Lenovo 500S on FreeBSD -CURRENT, hashtree in Go, updating tracker lists using perl

Hashtree in Go

So I’ve been mildly addicted to Go – and I know why. It tricks you into thinking it is a scripting language by having awesome libraries but it is really more like C with some super cool features (that are easy to use).
I wrote my program hashtree in Perl and bootstrapped s3cmd to do the uploading. The program resembled something made with glue and masking tape. But it works, it’s fast, it’s cross platform and I use it every day.
I rewrote it in Go and it has less than 30% of the features – but it can now be compiled into a single binary – this is possible with Perl as well but I couldn’t get any Perl S3 libraries to work.
The reason why it has less features is that some things are painful do to in Go and are very easy and fun to do in Perl. Also I wanted this to be scriptable and work more like a traditional Unix tool – do one thing and do it well.
https://github.com/wilyarti/hashtree is where you can find both versions.
I still need to add file corruption checking and better error reporting in the Go version – but for now it is complete and has the following features:

  • Data deduplication
  • Filesystem snapshots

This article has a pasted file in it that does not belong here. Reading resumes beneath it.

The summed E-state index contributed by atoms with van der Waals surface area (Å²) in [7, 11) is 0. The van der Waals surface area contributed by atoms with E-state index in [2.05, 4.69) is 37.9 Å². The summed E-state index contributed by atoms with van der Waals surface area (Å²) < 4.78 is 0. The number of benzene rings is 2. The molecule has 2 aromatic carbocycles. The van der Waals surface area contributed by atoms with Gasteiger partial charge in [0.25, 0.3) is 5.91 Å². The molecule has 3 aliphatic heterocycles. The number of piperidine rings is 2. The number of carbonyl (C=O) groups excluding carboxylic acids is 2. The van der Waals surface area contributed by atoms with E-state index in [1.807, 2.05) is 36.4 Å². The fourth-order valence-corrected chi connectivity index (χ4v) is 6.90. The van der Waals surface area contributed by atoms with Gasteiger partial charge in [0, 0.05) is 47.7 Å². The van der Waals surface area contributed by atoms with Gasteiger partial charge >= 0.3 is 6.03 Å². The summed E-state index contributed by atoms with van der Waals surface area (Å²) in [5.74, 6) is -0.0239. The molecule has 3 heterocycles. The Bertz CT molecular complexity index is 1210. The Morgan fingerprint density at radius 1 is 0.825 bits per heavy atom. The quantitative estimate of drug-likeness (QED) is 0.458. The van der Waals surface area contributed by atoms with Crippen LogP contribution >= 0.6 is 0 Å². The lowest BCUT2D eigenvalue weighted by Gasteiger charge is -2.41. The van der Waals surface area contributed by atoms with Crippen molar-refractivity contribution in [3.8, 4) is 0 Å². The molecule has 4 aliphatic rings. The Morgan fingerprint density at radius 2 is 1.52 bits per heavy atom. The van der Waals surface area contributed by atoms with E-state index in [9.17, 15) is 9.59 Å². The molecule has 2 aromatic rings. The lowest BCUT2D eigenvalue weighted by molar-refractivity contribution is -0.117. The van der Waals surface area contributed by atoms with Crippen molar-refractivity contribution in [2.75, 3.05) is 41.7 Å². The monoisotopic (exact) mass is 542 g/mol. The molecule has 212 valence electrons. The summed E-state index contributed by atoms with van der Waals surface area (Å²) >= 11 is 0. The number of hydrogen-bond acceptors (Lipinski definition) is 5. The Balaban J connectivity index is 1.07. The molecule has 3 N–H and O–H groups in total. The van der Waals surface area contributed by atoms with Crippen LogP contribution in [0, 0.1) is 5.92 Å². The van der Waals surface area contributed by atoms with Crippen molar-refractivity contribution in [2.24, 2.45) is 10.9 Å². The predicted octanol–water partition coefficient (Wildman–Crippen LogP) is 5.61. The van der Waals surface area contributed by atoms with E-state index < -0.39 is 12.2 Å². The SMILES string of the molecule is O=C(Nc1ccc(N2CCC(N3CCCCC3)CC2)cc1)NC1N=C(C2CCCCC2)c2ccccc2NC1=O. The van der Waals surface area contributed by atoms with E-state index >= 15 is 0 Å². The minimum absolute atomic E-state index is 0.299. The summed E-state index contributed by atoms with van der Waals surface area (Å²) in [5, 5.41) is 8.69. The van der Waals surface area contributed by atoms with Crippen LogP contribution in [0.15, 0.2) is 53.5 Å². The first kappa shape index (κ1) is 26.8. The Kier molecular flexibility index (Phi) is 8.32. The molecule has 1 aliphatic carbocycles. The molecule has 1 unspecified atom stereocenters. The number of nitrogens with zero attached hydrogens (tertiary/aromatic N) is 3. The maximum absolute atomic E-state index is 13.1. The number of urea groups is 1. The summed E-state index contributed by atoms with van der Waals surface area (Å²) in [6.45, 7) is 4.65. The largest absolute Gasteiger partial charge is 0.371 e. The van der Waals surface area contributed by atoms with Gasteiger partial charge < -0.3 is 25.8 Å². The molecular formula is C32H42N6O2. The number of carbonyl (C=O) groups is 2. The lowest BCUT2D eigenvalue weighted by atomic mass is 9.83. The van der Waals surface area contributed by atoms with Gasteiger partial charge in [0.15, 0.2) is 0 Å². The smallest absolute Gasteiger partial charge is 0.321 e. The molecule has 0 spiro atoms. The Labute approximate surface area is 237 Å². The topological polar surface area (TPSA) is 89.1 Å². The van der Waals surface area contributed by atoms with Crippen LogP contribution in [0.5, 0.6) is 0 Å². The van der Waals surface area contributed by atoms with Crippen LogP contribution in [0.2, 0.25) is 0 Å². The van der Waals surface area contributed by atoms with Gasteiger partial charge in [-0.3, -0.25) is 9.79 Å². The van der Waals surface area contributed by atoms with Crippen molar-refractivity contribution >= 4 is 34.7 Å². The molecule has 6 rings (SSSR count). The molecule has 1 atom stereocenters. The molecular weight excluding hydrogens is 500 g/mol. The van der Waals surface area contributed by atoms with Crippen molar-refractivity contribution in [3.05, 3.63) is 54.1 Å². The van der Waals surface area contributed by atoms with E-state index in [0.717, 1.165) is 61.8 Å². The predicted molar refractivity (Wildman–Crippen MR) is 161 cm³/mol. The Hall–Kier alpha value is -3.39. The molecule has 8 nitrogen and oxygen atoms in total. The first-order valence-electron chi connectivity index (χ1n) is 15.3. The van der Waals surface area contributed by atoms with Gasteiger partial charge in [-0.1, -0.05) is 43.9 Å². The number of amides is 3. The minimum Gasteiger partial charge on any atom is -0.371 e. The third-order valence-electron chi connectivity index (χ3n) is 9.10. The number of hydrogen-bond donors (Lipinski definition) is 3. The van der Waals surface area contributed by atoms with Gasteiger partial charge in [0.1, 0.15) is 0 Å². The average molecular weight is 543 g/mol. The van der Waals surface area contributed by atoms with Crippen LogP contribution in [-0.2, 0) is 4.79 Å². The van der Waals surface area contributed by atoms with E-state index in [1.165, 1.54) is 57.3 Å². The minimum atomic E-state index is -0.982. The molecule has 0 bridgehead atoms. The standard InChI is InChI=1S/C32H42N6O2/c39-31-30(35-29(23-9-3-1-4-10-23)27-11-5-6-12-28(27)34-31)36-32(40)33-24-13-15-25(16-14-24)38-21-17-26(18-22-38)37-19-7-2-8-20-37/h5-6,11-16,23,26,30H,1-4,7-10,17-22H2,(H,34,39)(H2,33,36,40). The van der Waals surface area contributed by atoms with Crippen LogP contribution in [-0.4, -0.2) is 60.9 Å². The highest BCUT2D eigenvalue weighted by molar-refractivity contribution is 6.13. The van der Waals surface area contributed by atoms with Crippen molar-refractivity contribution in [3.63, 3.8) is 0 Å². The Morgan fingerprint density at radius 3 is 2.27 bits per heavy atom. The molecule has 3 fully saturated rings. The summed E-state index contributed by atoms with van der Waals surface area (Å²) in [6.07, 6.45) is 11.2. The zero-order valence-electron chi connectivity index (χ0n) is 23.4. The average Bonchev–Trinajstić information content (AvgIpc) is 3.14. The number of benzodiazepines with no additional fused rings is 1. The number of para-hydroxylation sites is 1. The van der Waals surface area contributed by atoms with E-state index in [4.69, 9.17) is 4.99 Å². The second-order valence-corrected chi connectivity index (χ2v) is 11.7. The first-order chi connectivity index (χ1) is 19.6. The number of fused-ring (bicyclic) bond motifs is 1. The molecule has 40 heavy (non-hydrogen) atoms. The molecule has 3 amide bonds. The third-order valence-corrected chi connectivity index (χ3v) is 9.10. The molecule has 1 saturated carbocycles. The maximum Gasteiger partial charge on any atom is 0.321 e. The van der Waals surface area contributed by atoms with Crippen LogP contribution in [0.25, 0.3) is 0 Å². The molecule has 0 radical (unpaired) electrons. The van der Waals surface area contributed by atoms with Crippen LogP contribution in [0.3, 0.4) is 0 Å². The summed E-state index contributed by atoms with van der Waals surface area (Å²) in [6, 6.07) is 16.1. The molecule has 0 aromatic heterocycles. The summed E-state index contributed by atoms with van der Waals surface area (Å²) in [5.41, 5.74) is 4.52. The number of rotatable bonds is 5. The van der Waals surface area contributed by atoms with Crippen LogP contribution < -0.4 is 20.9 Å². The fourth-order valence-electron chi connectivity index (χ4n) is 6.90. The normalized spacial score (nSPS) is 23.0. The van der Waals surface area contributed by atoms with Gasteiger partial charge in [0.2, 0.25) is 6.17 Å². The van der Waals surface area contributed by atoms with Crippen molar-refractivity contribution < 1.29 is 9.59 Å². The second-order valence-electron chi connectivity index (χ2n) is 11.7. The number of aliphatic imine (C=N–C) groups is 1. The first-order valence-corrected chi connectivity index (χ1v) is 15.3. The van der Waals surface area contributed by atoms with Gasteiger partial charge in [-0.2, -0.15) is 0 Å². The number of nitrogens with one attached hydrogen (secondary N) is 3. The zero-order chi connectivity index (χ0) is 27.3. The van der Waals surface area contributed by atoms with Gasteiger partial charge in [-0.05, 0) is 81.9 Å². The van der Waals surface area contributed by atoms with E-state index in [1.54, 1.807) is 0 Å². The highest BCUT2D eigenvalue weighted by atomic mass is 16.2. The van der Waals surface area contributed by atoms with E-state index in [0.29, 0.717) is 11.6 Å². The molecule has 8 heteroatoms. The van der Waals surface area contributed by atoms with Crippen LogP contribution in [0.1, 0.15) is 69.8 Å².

• Client side 256bit AES encryption
  • Support for any S3 compatible server
hashtree snapshots and upload files to a S3 server
hashseed deploys a snapshot
hashlist finds all snapshots on server


Perl and tracker lists

I was having problems with transmission contacting UDP trackers so I wrote this perl script to insert trackers:
[code language=”perl”]
while () {
unless ($_ eq “\n”) {
$t = $_;
for (1 .. 4) {
`transmission-remote -t $_ -td $t`;
Just run the script and point it at a trackers.txt for or pipe a list trackers into it!

Lenovo 500S

So the last bit of news is I did all of this on FreeBSD -CURRENT on a Lenovo 500S.
Thanks to the guys at drm-next, the Linux Intel i915 drivers work a treat. The iwm driver support 5G wireless and everything else just works.
The transmission from Ubuntu/Fedora has been seamless, and I get less screen tearing with the FreeBSD drivers.
I hope to start contributing to FreeBSD as soon as I get some free time. I’ve been flat out so far.
It is good to be finally running FreeBSD on my main machine. I attempted getting it running for over a year and only finally got it working with the latest -CURRENT. I am now tracking CURRENT and upgrading the kernel once a week.
I use beadm to create snapshots of the working system in case the new kernels refuse to work. ZFS is fantastic!

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